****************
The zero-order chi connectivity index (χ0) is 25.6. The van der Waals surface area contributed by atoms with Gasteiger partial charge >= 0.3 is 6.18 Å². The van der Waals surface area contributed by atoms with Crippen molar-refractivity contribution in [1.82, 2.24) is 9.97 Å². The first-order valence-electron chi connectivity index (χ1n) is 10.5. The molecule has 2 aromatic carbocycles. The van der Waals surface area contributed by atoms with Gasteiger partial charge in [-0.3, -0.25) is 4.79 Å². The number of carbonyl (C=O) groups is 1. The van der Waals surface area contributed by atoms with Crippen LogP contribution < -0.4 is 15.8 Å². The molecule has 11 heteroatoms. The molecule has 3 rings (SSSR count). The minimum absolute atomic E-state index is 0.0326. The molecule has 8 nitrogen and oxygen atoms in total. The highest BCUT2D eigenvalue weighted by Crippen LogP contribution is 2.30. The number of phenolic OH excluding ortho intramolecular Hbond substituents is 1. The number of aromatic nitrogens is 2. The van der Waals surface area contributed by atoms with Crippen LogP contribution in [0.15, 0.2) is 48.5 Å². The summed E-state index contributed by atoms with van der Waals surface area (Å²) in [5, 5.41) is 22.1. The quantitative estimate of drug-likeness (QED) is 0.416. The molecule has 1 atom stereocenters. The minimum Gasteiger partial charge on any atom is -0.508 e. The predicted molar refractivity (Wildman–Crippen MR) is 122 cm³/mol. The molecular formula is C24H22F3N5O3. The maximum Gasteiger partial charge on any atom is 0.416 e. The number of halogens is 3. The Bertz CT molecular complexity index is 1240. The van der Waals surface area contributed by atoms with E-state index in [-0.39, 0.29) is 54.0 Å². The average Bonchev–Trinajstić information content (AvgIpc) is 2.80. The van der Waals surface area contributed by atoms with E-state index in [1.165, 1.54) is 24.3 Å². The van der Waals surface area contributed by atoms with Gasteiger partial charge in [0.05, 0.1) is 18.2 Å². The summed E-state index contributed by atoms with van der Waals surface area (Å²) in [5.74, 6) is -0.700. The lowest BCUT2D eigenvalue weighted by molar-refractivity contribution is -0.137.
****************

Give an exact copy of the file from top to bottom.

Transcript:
The zero-order chi connectivity index (χ0) is 25.6. The van der Waals surface area contributed by atoms with Gasteiger partial charge >= 0.3 is 6.18 Å². The van der Waals surface area contributed by atoms with Crippen molar-refractivity contribution in [1.82, 2.24) is 9.97 Å². The first-order valence-electron chi connectivity index (χ1n) is 10.5. The molecule has 2 aromatic carbocycles. The van der Waals surface area contributed by atoms with Gasteiger partial charge in [-0.3, -0.25) is 4.79 Å². The number of carbonyl (C=O) groups is 1. The van der Waals surface area contributed by atoms with Crippen LogP contribution < -0.4 is 15.8 Å². The molecule has 11 heteroatoms. The molecule has 3 rings (SSSR count). The minimum absolute atomic E-state index is 0.0326. The molecule has 8 nitrogen and oxygen atoms in total. The highest BCUT2D eigenvalue weighted by Crippen LogP contribution is 2.30. The number of phenolic OH excluding ortho intramolecular Hbond substituents is 1. The number of aromatic nitrogens is 2. The van der Waals surface area contributed by atoms with Crippen LogP contribution in [0.15, 0.2) is 48.5 Å². The summed E-state index contributed by atoms with van der Waals surface area (Å²) in [5, 5.41) is 22.1. The quantitative estimate of drug-likeness (QED) is 0.416. The molecule has 1 atom stereocenters. The minimum Gasteiger partial charge on any atom is -0.508 e. The predicted molar refractivity (Wildman–Crippen MR) is 122 cm³/mol. The molecular formula is C24H22F3N5O3. The maximum Gasteiger partial charge on any atom is 0.416 e. The number of halogens is 3. The Bertz CT molecular complexity index is 1240. The van der Waals surface area contributed by atoms with E-state index in [-0.39, 0.29) is 54.0 Å². The average Bonchev–Trinajstić information content (AvgIpc) is 2.80. The van der Waals surface area contributed by atoms with E-state index in [1.165, 1.54) is 24.3 Å². The van der Waals surface area contributed by atoms with Gasteiger partial charge in [0.05, 0.1) is 18.2 Å². The summed E-state index contributed by atoms with van der Waals surface area (Å²) in [5.74, 6) is -0.700. The lowest BCUT2D eigenvalue weighted by molar-refractivity contribution is -0.137.